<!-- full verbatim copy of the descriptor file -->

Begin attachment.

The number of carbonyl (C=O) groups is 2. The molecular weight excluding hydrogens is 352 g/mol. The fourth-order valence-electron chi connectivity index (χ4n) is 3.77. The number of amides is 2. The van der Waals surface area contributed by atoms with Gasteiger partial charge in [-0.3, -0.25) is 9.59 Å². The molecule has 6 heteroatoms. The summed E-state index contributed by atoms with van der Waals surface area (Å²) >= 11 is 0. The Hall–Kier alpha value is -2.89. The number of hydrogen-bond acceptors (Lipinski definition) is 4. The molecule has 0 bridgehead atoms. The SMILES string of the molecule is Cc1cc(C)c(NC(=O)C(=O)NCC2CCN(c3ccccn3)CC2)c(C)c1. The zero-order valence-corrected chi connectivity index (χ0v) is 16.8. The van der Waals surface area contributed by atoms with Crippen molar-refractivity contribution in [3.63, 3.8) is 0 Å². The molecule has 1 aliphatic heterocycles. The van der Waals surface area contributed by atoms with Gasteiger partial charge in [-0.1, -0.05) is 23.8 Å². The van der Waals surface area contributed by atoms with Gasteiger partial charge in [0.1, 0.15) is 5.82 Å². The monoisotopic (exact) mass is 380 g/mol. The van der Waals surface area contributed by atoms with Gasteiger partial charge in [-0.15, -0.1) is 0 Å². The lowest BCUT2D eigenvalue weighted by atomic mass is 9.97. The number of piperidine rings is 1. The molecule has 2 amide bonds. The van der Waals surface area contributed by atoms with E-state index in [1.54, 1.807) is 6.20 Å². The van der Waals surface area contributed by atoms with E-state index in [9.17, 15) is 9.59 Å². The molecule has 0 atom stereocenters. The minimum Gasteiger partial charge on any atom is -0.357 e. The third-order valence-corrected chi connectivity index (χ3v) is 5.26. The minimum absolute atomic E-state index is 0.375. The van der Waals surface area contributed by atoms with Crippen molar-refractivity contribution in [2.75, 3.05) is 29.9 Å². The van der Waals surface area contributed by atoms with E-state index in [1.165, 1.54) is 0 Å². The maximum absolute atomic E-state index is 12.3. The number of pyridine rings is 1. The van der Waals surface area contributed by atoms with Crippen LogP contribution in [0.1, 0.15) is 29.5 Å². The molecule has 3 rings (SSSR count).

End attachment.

The number of carbonyl (C=O) groups is 2. The molecular weight excluding hydrogens is 352 g/mol. The fourth-order valence-electron chi connectivity index (χ4n) is 3.77. The number of amides is 2. The van der Waals surface area contributed by atoms with Gasteiger partial charge in [-0.3, -0.25) is 9.59 Å². The molecule has 6 heteroatoms. The summed E-state index contributed by atoms with van der Waals surface area (Å²) >= 11 is 0. The Hall–Kier alpha value is -2.89. The number of hydrogen-bond acceptors (Lipinski definition) is 4. The molecule has 0 bridgehead atoms. The SMILES string of the molecule is Cc1cc(C)c(NC(=O)C(=O)NCC2CCN(c3ccccn3)CC2)c(C)c1. The zero-order valence-corrected chi connectivity index (χ0v) is 16.8. The van der Waals surface area contributed by atoms with Crippen molar-refractivity contribution in [3.63, 3.8) is 0 Å². The molecule has 1 aliphatic heterocycles. The van der Waals surface area contributed by atoms with Gasteiger partial charge in [-0.1, -0.05) is 23.8 Å². The van der Waals surface area contributed by atoms with Gasteiger partial charge in [0.1, 0.15) is 5.82 Å². The monoisotopic (exact) mass is 380 g/mol. The van der Waals surface area contributed by atoms with Gasteiger partial charge in [-0.15, -0.1) is 0 Å². The lowest BCUT2D eigenvalue weighted by atomic mass is 9.97. The number of piperidine rings is 1. The molecule has 2 amide bonds. The van der Waals surface area contributed by atoms with E-state index in [1.54, 1.807) is 6.20 Å². The van der Waals surface area contributed by atoms with E-state index in [9.17, 15) is 9.59 Å². The molecule has 0 atom stereocenters. The minimum Gasteiger partial charge on any atom is -0.357 e. The third-order valence-corrected chi connectivity index (χ3v) is 5.26. The minimum absolute atomic E-state index is 0.375. The van der Waals surface area contributed by atoms with Crippen molar-refractivity contribution in [2.75, 3.05) is 29.9 Å². The van der Waals surface area contributed by atoms with E-state index in [1.165, 1.54) is 0 Å². The maximum absolute atomic E-state index is 12.3. The number of pyridine rings is 1. The van der Waals surface area contributed by atoms with Crippen LogP contribution in [0.1, 0.15) is 29.5 Å². The molecule has 3 rings (SSSR count).